In yet another sign the bloom is off the Democratic rose this year, the New York Times reports a split between party officials and leading donors may cause liberals to squander their opportunity to answer pro-Republican advertising campaigns this year. This may mean that while supporters of the GOP will pour their money into super PACs that will buy ads aimed at supporting their candidates and opposing President Obama and other Democrats, their counterparts on the left, including billionaire financier George Soros, will instead spend their money on voter turnout efforts that would duplicate those being undertaken by the party.
This decision stems in no small part from liberal objections to the Supreme Court’s Citizens United decision that protected the right of groups as well as individuals to express their views on the issues and elections via campaign spending. Because liberals like Soros think freedom of speech when it comes to campaign expenditures should be limited, they prefer not to compete in the marketplace of ideas with conservative funders and instead concentrate their efforts on other aspects of the campaign. This is a critical mistake on their part and reflects a curious though perhaps prescient pessimism.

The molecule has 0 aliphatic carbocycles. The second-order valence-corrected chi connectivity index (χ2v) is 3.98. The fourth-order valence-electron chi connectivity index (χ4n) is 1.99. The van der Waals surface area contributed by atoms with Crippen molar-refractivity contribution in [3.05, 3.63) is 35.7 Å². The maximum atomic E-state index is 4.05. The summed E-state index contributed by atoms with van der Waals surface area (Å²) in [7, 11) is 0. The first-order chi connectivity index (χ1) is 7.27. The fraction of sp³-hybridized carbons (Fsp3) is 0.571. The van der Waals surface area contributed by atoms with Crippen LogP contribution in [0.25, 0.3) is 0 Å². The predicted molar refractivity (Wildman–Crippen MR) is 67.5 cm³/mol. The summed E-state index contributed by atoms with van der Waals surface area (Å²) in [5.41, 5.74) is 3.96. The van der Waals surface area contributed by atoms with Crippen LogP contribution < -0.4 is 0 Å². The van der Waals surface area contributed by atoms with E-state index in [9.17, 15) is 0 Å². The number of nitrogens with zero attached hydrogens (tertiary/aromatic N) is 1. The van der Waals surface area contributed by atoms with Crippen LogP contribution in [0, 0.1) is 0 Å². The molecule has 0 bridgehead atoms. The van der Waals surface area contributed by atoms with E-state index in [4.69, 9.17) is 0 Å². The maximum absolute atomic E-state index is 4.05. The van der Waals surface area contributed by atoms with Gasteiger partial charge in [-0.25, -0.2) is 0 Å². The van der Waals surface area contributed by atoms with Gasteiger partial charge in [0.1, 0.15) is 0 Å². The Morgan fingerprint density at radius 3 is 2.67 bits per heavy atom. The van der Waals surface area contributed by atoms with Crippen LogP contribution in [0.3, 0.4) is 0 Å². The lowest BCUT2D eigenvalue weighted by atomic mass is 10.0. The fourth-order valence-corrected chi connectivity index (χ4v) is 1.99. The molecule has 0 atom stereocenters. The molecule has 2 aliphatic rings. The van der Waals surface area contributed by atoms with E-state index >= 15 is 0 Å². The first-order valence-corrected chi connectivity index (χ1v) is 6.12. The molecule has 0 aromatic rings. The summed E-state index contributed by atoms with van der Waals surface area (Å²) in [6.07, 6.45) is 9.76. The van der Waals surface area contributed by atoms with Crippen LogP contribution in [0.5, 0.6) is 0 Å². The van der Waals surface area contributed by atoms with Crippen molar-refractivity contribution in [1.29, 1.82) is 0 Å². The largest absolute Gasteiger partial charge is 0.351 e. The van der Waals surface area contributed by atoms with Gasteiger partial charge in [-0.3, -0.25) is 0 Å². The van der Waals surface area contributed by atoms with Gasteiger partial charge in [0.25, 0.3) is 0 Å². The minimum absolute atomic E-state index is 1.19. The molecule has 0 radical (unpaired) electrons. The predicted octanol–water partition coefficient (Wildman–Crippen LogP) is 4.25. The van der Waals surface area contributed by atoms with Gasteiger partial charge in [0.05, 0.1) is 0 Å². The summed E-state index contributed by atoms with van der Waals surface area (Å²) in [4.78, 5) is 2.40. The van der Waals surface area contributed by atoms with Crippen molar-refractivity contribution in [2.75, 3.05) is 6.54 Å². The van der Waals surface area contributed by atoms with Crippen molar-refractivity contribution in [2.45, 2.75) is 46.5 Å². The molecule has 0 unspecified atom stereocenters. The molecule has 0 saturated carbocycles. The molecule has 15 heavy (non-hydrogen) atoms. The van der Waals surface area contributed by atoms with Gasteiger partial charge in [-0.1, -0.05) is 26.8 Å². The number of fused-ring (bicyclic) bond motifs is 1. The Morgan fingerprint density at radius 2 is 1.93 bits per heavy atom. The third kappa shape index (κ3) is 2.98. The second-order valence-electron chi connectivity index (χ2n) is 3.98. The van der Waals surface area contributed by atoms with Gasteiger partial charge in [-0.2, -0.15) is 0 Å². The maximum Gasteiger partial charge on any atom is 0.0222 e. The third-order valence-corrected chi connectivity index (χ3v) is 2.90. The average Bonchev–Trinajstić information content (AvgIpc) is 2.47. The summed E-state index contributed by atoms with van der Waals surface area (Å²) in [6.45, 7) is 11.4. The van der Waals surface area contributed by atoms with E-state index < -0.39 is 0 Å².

President Obama has a huge lead on Mitt Romney when it comes to campaign fundraising, but that margin shrinks significantly when Super PACs are added into the pictures. Pro-Romney Super PACs have been raising cash steadily, but the pro-Obama Priorities USA group has had trouble bringing in donors, Bloomberg reports:
Through March, only 12 of Obama’s 532 top fundraisers had donated to Priorities USA Action, a super political action committee created to support his re-election. Priorities has only raised about $9 million compared to a combined $80 million brought in by the two main super-PACs dedicated to defeating Obama: American Crossroads, formed by Karl Rove, and Restore Our Future, a group backing presumptive Republican presidential nominee Mitt Romney.